With the latest round of awards from SLIC's Public Library Improvement Fund (PLIF) announced yesterday, this week's blog is from Inverclyde Cultural Services Manager Alana Ward, highlighting the successful Library Live project.

After liaising with the artist, hiring the PA system, promoting the event and selling the tickets – we were ready for the day of the gig.

The first music concert to be held in Greenock Central Library, the Maisie Peters gig was arranged as part of the Get It Loud In Libraries (GILIL) programme of events. Developed to promote entertainment, participation and education in libraries through quality live gigs, the programme has previously featured stars such Adele, Jessie J, Clean Bandit and many more.

As part of GILIL, and supported by SLIC, Library Live was launched in Scotland in 2017, with the first gig featuring Edinburgh-based singer songwriter Callum Beattie in Alford Library, Aberdeenshire. Three gigs followed in late 2017 and earlier this year, with Dundee solo artist Be Charlotte performing in Dalkeith Library in Midlothian and YouTube star Maisie Peters carrying out a tour of Greenock, Irvine and Bellshill libraries. The music of the legendary Aidan Moffat, formerly of influential indie band Arab Strap, was said to have “rocked the shelves” at Wick Library in Caithness.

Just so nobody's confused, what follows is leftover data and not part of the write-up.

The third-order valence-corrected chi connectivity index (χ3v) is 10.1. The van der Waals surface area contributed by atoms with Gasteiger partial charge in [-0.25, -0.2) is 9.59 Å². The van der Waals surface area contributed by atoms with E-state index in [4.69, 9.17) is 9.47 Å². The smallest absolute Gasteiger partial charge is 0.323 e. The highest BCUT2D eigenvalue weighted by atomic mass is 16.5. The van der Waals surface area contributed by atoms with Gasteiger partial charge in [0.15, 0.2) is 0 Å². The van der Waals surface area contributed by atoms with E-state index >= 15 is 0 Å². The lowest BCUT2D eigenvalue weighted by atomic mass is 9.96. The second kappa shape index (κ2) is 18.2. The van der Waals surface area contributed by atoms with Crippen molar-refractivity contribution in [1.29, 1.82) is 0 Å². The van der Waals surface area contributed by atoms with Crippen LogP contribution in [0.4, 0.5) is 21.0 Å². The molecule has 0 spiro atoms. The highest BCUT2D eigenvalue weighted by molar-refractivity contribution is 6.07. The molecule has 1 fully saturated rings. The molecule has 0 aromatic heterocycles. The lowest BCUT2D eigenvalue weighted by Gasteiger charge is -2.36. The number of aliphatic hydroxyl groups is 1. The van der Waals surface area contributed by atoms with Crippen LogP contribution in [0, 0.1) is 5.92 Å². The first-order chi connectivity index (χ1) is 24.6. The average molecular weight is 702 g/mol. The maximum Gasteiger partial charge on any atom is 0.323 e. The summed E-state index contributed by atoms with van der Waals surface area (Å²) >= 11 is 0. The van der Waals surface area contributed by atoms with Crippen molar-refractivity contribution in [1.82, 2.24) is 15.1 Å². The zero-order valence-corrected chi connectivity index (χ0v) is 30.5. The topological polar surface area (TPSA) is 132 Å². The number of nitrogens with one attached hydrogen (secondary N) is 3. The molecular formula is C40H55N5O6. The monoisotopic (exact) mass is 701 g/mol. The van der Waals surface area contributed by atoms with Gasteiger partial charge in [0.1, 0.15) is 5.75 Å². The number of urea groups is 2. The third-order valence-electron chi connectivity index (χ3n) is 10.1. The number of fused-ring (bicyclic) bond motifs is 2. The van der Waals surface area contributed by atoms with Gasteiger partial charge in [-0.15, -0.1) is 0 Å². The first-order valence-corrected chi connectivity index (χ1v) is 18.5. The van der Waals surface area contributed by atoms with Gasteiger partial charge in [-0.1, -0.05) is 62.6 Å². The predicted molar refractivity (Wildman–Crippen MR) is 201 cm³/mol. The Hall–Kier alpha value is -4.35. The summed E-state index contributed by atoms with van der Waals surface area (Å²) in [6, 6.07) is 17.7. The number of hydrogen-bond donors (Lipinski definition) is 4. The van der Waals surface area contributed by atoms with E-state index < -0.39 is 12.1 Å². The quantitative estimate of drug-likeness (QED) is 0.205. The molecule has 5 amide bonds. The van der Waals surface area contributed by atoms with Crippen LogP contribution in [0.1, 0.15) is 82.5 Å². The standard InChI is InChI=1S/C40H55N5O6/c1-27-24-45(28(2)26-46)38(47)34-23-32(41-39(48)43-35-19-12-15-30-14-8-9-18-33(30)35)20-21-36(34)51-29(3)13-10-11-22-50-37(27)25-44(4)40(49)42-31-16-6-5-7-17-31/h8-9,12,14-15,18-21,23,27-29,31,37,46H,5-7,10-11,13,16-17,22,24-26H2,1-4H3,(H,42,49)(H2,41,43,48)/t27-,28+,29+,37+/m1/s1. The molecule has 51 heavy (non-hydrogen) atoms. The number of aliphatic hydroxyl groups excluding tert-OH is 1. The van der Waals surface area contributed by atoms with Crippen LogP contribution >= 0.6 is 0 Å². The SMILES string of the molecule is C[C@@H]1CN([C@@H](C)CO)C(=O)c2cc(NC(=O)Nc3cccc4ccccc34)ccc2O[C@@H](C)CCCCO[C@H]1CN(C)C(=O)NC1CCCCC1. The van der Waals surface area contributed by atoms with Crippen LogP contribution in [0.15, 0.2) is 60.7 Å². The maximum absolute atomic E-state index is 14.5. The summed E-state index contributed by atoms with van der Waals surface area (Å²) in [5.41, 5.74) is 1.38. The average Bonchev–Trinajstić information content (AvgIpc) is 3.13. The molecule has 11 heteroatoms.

Certainly, the gig I attended in Greenock was a huge success. As well as utilizing our libraries to provide live music – often in smaller towns and more remote areas – Library Live also aims to increase access to digital participation, and creative mentoring and volunteering opportunities for young people in the arts. The feedback from the projects suggests these aims were achieved.

Maisie Peters gig

And the use of libraries as venues also came in for praise. The gigs were designed to be warm, friendly and inclusive events, suitable for all ages, where teens had no need for ID, and lone women and young people living with protected characteristics felt safe and comfortable. And so, it was particularly satisfying that a number of young girls who attended the Maisie Peters shows described libraries as the perfect environment for them to enjoy one of their favourite artists. We also found that, as a safe space, we were the venue of choice for a number of young people’s “first gig” experiences.

Earlier this week, funding was announced for phase 2 of Library Live as part of the latest round of awards from the Public Library Improvement Fund, with gigs planned in Clackmannanshire, Falkirk, Fife, Renfrewshire, Edinburgh, Stirling and Angus. Find out more about how to put on a library gig in the Library Live Toolkit, the guide that was drawn up after phase 1 of the project.

Alana Ward is Inverclyde Cultural Services Manager and was the Project Manager for phase 1 of Library Live